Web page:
- Rotator Cuff Tear
- Shoulder Arthritis
- Shoulder Impingement
- Shoulder Tendonitis
- Swimmer's Shoulder
Elbow-Related Arm Pain
Wrist-Related Arm Pain
Hand-Related Arm Pain
Muscle-Related Arm Pain
- DOMS - Delayed Onset Muscle Soreness
- Muscle Strain (Muscle Pain)
- RSI - Repetitive Strain Injury
- Overuse Injuries
Other Sources of Arm Pain
Common Causes of Arm Pain
- Your rotator cuff or frozen shoulder most commonly causes shoulder pain.
- Elbow pain is most commonly caused by tennis elbow or golfers elbow.
- Wrist & hand pain can be related to carpal tunnel, wrist arthritis or even a thumb tendon condition known as de Quervain's tenosynovitis.
Referred Arm Pain
As mentioned earlier, arm pain can be referred to from another source. Cervical radiculopathy is a common source of referred arm pain. Cervical radiculopathy will not respond to treatment where you feel the arm pain. However, it will respond positively to treatment at the source of the injury (e.g. your neck joints).
Professional assessment from a health practitioner skilled in diagnosing both spinal-origin and local-origin (muscle and joint) injuries (e.g. your physiotherapist) is recommended to ensure an accurate diagnosis and prompt treatment directed at the arm pain source.
Arm Pain has Diverse Causes.
The causes of your arm pain can be extensive and varied. Due to this diversity, your arm pain should be assessed by a suitably qualified health practitioner to attain an accurate diagnosis, treatment plan and implementation specific to your arm pain.
What Arm Pain is Associated with a Heart Attack?
Left-arm pain can be an early sign of a life-threatening cardiac issue. Based on this, a professional medical assessment that involves an accurate history, symptom analysis, physical examination and diagnostic tests to exclude a potential heart attack is important to exclude this potentially life-threatening source of arm pain.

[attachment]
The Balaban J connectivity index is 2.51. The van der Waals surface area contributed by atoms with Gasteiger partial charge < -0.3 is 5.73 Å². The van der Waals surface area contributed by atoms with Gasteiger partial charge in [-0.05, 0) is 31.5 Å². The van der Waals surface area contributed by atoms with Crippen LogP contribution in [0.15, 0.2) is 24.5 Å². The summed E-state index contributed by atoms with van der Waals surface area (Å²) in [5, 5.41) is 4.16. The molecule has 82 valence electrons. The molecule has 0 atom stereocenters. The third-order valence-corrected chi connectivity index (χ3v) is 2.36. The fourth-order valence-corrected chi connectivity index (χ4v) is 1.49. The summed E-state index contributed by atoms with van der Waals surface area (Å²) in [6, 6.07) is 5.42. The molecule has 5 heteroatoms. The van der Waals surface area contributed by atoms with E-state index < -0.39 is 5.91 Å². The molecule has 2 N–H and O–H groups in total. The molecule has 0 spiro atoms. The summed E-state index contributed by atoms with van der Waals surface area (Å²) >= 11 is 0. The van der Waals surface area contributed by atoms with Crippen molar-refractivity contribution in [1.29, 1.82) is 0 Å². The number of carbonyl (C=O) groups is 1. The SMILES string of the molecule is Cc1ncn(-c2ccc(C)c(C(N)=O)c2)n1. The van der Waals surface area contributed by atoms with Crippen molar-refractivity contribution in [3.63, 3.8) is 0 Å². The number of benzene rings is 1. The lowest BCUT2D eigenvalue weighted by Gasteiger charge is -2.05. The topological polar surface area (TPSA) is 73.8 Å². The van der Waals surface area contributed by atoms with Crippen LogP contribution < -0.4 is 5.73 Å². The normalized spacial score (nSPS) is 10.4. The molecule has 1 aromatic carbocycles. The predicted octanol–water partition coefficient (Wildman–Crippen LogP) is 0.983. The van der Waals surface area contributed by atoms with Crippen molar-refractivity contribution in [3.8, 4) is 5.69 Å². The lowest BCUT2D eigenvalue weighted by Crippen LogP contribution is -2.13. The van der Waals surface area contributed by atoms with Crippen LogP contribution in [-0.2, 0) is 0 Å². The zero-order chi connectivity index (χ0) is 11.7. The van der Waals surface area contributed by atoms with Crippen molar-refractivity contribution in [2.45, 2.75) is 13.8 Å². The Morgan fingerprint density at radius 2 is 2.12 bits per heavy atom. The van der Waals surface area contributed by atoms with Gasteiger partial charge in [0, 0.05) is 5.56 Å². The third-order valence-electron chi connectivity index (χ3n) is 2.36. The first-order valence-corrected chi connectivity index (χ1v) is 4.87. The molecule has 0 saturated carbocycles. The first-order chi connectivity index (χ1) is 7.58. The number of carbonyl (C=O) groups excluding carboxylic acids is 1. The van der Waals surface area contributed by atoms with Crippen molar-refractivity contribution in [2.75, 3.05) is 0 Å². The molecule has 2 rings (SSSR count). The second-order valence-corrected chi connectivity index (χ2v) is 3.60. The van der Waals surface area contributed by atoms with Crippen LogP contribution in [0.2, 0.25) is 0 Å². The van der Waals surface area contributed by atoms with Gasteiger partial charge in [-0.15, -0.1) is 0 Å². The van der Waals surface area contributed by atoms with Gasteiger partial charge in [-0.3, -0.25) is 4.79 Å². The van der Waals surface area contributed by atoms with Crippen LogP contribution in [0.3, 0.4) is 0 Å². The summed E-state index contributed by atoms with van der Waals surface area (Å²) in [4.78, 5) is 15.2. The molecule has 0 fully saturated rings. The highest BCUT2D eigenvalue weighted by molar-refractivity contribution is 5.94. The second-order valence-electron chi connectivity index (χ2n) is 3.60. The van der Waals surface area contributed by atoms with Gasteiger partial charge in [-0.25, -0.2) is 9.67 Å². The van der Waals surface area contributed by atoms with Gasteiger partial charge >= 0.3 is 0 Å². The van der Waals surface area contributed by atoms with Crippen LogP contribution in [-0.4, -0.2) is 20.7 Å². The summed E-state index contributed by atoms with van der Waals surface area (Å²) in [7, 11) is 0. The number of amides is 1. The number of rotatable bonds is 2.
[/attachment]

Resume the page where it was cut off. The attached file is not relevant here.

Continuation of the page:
For more information, please consult with your health practitioner, call an ambulance on 000, or visit a hospital emergency department to put your mind at ease.
Good News. Most Arm Pain is NOT Life-Threatening.
Luckily, life-threatening arm pain is far less likely than a local musculoskeletal injury. Arm pain caused by a localised arm muscle, tendon or joint injury should be assessed and confirmed by your health practitioner before commencing treatment.
Arm Pain Prognosis
The good news is that arm pain, and injury will normally respond very favourably to medical or physiotherapy intervention when early professional assessment and treatment is sought. Please do not delay in consulting your healthcare practitioner if you experience arm pain.
Common Arm Pain Treatments
With accurate assessment and early treatment, most arm injuries respond extremely quickly to physiotherapy or medical care, allowing you to resume pain-free and normal activities of daily living quickly.
Please ask your physiotherapist for their professional treatment advice.
Common Youth Arm Injuries
Children's Arm Injuries
Children's and Adolescent injuries differ from adult injuries, mainly because the bones are still growing. The growth plates (physis) are cartilaginous (healthy connective tissue) areas of the bones from which the bones elongate or enlarge. Repetitive stress or sudden large forces can cause injury to these areas.
Repetitive overhand throwing can injure a child' elbow. Throwing injuries in the elbow most commonly occur in baseball pitchers, but cricket also has an incidence level. Any child who participates in repetitive overhand throwing can suffer throwers elbow.
The overhand throw creates stress on the growth areas. If repeatedly overloaded, overhand throwing of the immature elbow may result in excessive strain upon the elbow structures, such as ligaments, cartilage, and growth plates.
Medial Apophysitis ("Little Leaguer's Elbow")
Medial apophysitis is a common elbow problem sustained by active children. Medial apophysitis causes pain at the medial epicondyle on the inside of the elbow. The bone prominence, called the medial epicondyle, is at the end of the humerus bone and contains a growth plate called the medial apophysis. Muscles that control wrist motion attach to the medial epicondyle, and excessive overhand throwing can irritate and inflame the growth plate. Young tennis players can also suffer this injury.
Osteochondritis dissecans is a common source of lateral elbow pain. The immature bones of the elbow joint can compress from excessive overhand throwing. Small fragments of bone and cartilage may dislodge and potentially float within the joint. You may require surgery to remove the loose bodies.
The key to pain relief is active resting from the aggravating sport. If left untreated, throwing injuries in the elbow can become severe conditions. Depending upon the severity of a child's injury, they may require surgery. If a child's pain continues after a few days of complete